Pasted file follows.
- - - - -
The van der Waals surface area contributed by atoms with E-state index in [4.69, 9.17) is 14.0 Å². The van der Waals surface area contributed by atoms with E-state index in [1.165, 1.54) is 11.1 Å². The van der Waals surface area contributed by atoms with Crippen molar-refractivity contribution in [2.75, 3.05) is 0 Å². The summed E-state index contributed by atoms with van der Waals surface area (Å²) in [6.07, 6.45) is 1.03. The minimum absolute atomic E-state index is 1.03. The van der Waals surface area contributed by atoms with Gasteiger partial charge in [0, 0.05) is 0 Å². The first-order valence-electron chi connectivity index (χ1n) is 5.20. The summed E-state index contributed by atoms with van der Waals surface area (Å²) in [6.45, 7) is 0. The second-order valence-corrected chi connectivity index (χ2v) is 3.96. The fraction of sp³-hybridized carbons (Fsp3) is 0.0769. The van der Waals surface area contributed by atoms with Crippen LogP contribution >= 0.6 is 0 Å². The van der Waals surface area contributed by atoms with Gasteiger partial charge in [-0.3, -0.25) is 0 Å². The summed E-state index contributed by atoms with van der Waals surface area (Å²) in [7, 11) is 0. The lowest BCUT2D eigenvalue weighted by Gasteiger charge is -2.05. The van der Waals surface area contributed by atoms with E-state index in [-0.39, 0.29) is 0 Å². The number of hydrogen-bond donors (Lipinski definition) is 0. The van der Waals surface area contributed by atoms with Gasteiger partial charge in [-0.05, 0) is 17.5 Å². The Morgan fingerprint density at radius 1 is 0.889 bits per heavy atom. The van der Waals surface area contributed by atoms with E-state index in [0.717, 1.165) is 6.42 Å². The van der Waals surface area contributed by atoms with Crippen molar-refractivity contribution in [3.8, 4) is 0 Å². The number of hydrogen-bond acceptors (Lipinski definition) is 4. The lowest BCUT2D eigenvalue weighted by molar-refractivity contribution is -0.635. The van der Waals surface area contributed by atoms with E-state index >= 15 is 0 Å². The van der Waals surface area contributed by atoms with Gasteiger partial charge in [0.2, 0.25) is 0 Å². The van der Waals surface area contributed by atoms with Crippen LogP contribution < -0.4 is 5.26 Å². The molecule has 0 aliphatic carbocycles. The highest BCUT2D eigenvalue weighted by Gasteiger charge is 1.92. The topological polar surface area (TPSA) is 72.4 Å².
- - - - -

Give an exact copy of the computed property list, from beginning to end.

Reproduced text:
The van der Waals surface area contributed by atoms with E-state index in [4.69, 9.17) is 14.0 Å². The van der Waals surface area contributed by atoms with E-state index in [1.165, 1.54) is 11.1 Å². The van der Waals surface area contributed by atoms with Crippen molar-refractivity contribution in [2.75, 3.05) is 0 Å². The summed E-state index contributed by atoms with van der Waals surface area (Å²) in [6.07, 6.45) is 1.03. The minimum absolute atomic E-state index is 1.03. The van der Waals surface area contributed by atoms with Gasteiger partial charge in [0, 0.05) is 0 Å². The first-order valence-electron chi connectivity index (χ1n) is 5.20. The summed E-state index contributed by atoms with van der Waals surface area (Å²) in [6.45, 7) is 0. The second-order valence-corrected chi connectivity index (χ2v) is 3.96. The fraction of sp³-hybridized carbons (Fsp3) is 0.0769. The van der Waals surface area contributed by atoms with Crippen LogP contribution >= 0.6 is 0 Å². The van der Waals surface area contributed by atoms with Gasteiger partial charge in [-0.3, -0.25) is 0 Å². The summed E-state index contributed by atoms with van der Waals surface area (Å²) in [7, 11) is 0. The lowest BCUT2D eigenvalue weighted by Gasteiger charge is -2.05. The van der Waals surface area contributed by atoms with E-state index in [-0.39, 0.29) is 0 Å². The number of hydrogen-bond donors (Lipinski definition) is 0. The van der Waals surface area contributed by atoms with Gasteiger partial charge in [-0.05, 0) is 17.5 Å². The Morgan fingerprint density at radius 1 is 0.889 bits per heavy atom. The van der Waals surface area contributed by atoms with E-state index in [0.717, 1.165) is 6.42 Å². The van der Waals surface area contributed by atoms with Crippen molar-refractivity contribution in [3.8, 4) is 0 Å². The number of hydrogen-bond acceptors (Lipinski definition) is 4. The lowest BCUT2D eigenvalue weighted by molar-refractivity contribution is -0.635. The van der Waals surface area contributed by atoms with E-state index >= 15 is 0 Å². The van der Waals surface area contributed by atoms with Gasteiger partial charge in [0.2, 0.25) is 0 Å². The van der Waals surface area contributed by atoms with Crippen LogP contribution < -0.4 is 5.26 Å². The molecule has 0 aliphatic carbocycles. The highest BCUT2D eigenvalue weighted by Gasteiger charge is 1.92. The topological polar surface area (TPSA) is 72.4 Å².